The deal officially ends a run of more than a decade in the Kansas City organization for Merrifield, who entered pro ball as a 2010 draftee. He reached the big leagues in 2016 and had cemented himself as a regular by the following season. He’d spent the next few seasons as a top-of-the-order presence and consistently productive contact hitter. Merrifield twice led the American League in steals, twice more led the league in hits and was selected to a pair of All-Star Games. As recently as last season, he paced the circuit in doubles and swiped 40 bags, although his overall offensive output had begun to dip.
Merrifield’s production has continued to fall this year, as he’s amidst the worst offensive season of his career. He’s hitting .240/.290/.352 through 420 plate appearances, although that’s largely a reflection of a dismal April in which he hit .141/.190/.179. From May 1 onwards, he has a roughly league average .266/.315/.397 mark, striking out in only 14.9% of his plate appearances. He’s connected on just six home runs, but Merrifield brings a high-contact bat to the Jays lineup.
The 33-year-old is also a versatile defensive option capable of covering either of second base or in corner outfield. Public defensive metrics have been mixed on his performance at the keystone so far this season, but he’s typically a highly-regarded defender there. Santiago Espinal has had a nice season overall as the Jays primary second baseman, but he slumped offensively in July. Merrifield adds some cover there while also adding some extra right-handed depth to a bench that currently skews left-handed.
The Jays are a bit of a surprising destination for Merrifield, who was placed on the restricted list during a recent series while still with K.C. That indicates he wasn’t vaccinated against COVID-19 at the time — and was thus ineligible to cross the border — but Merrifield indicated he was open to receiving the vaccine to contribute to a playoff contender. General manager Ross Atkins declined to comment when asked about Merrifield’s vaccination status this evening (via Ben Nicholson-Smith of Sportsnet), but it’s difficult to imagine Toronto topping the trade market if they weren’t confident he’d be available for half their games.
Merrifield is under contract for another season and a half. He and the Royals agreed to a restructured deal just before Opening Day. He’s making $7MM this season, around $2.5MM of which is still to be paid out. He’ll receive a $6.75MM figure next season, and he’s due a $500K buyout on an $18MM mutual option for 2024. That’s a more than reasonable tab for the Jays if they believe Merrifield has put his rough April behind him.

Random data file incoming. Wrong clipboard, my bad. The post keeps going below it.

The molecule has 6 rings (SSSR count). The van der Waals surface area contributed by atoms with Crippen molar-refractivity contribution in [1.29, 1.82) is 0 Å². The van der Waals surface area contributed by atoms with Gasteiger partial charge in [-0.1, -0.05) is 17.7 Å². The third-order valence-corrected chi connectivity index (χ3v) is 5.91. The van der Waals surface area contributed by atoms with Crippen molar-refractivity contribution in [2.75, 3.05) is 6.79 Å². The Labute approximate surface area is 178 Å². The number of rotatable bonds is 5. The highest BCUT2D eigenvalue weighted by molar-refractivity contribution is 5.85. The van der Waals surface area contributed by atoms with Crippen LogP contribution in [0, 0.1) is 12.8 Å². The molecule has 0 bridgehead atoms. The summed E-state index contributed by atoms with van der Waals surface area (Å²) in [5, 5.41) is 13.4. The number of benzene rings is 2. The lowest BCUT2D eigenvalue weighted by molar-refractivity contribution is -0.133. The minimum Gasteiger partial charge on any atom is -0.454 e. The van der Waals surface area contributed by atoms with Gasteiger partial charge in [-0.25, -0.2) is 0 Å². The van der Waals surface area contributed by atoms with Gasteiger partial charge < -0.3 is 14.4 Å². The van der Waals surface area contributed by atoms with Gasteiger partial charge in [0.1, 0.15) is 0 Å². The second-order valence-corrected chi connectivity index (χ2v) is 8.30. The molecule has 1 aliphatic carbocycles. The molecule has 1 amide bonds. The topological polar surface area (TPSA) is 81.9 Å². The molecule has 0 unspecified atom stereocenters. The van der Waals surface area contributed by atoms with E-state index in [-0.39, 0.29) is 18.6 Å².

Kansas City has resisted trade overtures on Merrifield for years, holding onto him throughout their recent rebuild. Amidst another down season and with his window of club control falling, however, president of baseball operations Dayton Moore and his staff finally made him available this summer. In exchange, they bring back a pair of young players with extended windows of club control who could contribute to the major league team shortly.
Castillo has already gotten to the big leagues, making his debut in mid-June. The 23-year-old righty has a 3.05 ERA through his first 20 2/3 frames, primarily working as a multi-inning option out of the bullpen. He’s punched out 24.7% of batters faced, induced grounders on more than half his batted balls, and only walked 6.2% of opponents. The Venezuela native has averaged around 93 MPH on his fastball and leaned heavily on his changeup during his limited big league time.
Baseball America recently named Castillo the #14 prospect in the Jays farm system, praising his feel for pitching and crediting him with average command. The outlet suggests his lack of a true plus offering is likely to relegate him to a back-of-the-rotation or swing role, but there’s still value in that kind of arm while he’s affordable. Castillo won’t reach arbitration-eligibility until 2025 at the earliest, and he still has all three minor league option years remaining. He gives the Jays an affordable rotation depth option for the coming seasons.
Taylor, 24, is an upper minors infielder. A former tenth-round pick, he’s played his way to Triple-A and had a decent season in Buffalo. Through 280 plate appearances, the righty-hitting second baseman owns a .258/.337/.426 line with nine home runs and 23 stolen bases. BA slotted Taylor 23rd in the Toronto farm system, writing that he could be a utility type in the big leagues. He’ll be eligible for the Rule 5 draft if he’s not added to the 40-man roster at the end of the season.
Mark Feinsand of MLB.com first reported the Royals were trading Merrifield, while Jon Heyman of the New York Post was first to report the Jays were the acquiring team. Feinsand was first with the return.
Image courtesy of USA Today Sports.